Did I say the roads were quiet? Well, they were until we arrived. Like many of you surely will, I have fond memories of the Vanquish S Volante for its ability to really whip up a storm from its exhausts — its high-revving V12 was a thing of beauty. The DBS Superleggera, however, has moved things on in every department; where the Vanquish S was a good car with an outstanding engine, the DBS Superleggera is an outstanding car with an engine to match. When it comes to the noise — a vital part of the Volante experience and the primary reason why I kept the roof down despite Spain experiencing some of its hottest temperatures of the year — it has a couple of knock-on effects. No, the 5.2-litre V12 doesn’t rev as high as the old 6.0-litre used to, but that’s okay because thanks to the monstrous amounts of torque on hand (663lb ft from as low as 1800rpm), you will drive the DBS Superleggera Volante in a very different way. In Sport or Sport Plus modes especially, the engine sounds brutal and menacing, crackling and rasping at every opportunity.
The chassis is taut and nimble, giving you real confidence in the corners without any real sense of compromise from having the roof down
At higher revs and the heady speeds that come with them, what isn’t drowned out by the wind still sounds fierce; one of the defining qualities of the coupe was its ability to keep piling on the power when you think it should surely start to taper off and in the Volante that delivery becomes even more visceral. If you do the sensible thing and keep the windows and rear wind deflector up, there isn’t too much buffeting in the cabin, but we left sensible far behind on the autovia. If it does all get a bit much, or you run out of factor 50, the roof goes up in just 14 seconds and if you wait until you hit the next village you won’t even have to pause, as it can be opened again at speeds of up to 30mph.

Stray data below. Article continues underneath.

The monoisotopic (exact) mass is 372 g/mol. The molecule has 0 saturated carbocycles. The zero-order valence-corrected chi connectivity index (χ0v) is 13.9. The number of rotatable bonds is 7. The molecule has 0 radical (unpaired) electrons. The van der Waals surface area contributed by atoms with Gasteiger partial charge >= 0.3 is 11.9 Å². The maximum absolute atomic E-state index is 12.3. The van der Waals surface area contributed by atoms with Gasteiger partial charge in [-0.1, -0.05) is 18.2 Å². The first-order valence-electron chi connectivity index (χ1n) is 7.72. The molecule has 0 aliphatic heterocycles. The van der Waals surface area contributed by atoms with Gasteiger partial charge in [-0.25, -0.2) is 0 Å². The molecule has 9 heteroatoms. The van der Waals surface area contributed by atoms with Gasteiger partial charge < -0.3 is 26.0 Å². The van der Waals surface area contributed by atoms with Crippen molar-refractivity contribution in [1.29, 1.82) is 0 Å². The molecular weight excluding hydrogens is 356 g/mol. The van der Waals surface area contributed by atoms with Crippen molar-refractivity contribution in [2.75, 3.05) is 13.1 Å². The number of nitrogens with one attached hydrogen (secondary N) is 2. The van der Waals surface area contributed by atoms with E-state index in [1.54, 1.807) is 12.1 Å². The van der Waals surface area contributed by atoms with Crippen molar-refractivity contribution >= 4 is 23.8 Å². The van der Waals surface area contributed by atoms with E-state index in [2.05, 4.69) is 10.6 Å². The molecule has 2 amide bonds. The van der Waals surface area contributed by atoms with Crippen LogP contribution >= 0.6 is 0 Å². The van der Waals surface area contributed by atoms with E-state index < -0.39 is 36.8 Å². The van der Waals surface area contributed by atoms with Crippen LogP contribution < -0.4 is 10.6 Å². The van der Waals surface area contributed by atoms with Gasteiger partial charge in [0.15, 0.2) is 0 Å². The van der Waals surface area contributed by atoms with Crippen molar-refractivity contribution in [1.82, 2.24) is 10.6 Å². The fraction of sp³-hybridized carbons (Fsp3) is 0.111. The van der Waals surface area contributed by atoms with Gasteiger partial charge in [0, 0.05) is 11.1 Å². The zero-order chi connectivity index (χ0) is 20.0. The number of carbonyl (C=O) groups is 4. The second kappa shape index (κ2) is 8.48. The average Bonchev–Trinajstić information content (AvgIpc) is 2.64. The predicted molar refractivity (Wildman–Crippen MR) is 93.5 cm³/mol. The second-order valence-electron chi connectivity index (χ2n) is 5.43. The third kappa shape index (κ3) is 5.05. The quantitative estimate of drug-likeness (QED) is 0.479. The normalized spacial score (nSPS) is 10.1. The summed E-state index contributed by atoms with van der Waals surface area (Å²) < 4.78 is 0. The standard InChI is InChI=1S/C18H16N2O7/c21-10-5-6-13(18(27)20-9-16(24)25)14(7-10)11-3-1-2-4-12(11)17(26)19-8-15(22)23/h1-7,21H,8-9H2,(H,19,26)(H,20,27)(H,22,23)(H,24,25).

To incorporate the folding canvas roof, Aston Martin’s design team has managed a subtle but no less magnificent feat of engineering — the final silhouette of the car is very similar to the coupe. Small details such as the reduced size of the rear lights become apparent side-by-side, but the golden ratios of the design and the muscular proportions have been preserved. That meant rotating the fuel tank through 90°, moving a number of elements around and then re-shaping the rear panels to fit. The result is a wide rear deck and a smaller aeroblade lip than the coupe and while the devious aerodynamics of the coupe had to go, overall downforce is just 3kg less than the hard-top DBS Superleggera. More important, I feel, than the numbers is the impression that this is hands-down the best-looking luxury convertible on the market and, perhaps not a trait it shares with Aston Martins of days gone by, looks its best in big, bold colours like the “Cosmos Orange” pictured. It’s worth remembering that the DBS Superleggera Volante is the only drop-top in Aston Martin’s range with a V12 and that not only means it’s the fastest convertible in the company’s history (211mph roof down; 215mph roof up), but reinforces its place at the top of the range.
And that, really, is the thing. Aston Martin’s Second Century plan has brought a burst of activity to the brand and a host of phenomenal cars, with the Aston Martin Valkyrie, Valhalla and DBX just around the corner. But of course, powerful grand tourers are an essential aspect of Aston Martin. In the DBS Superleggera, it has a flagship that’s as balletic as it is ballistic and the introduction of the Volante brings you that much closer to the action. So while the dream of the grand tour lives on, we owe it to cars like this to make the effort. The results are more than worth it.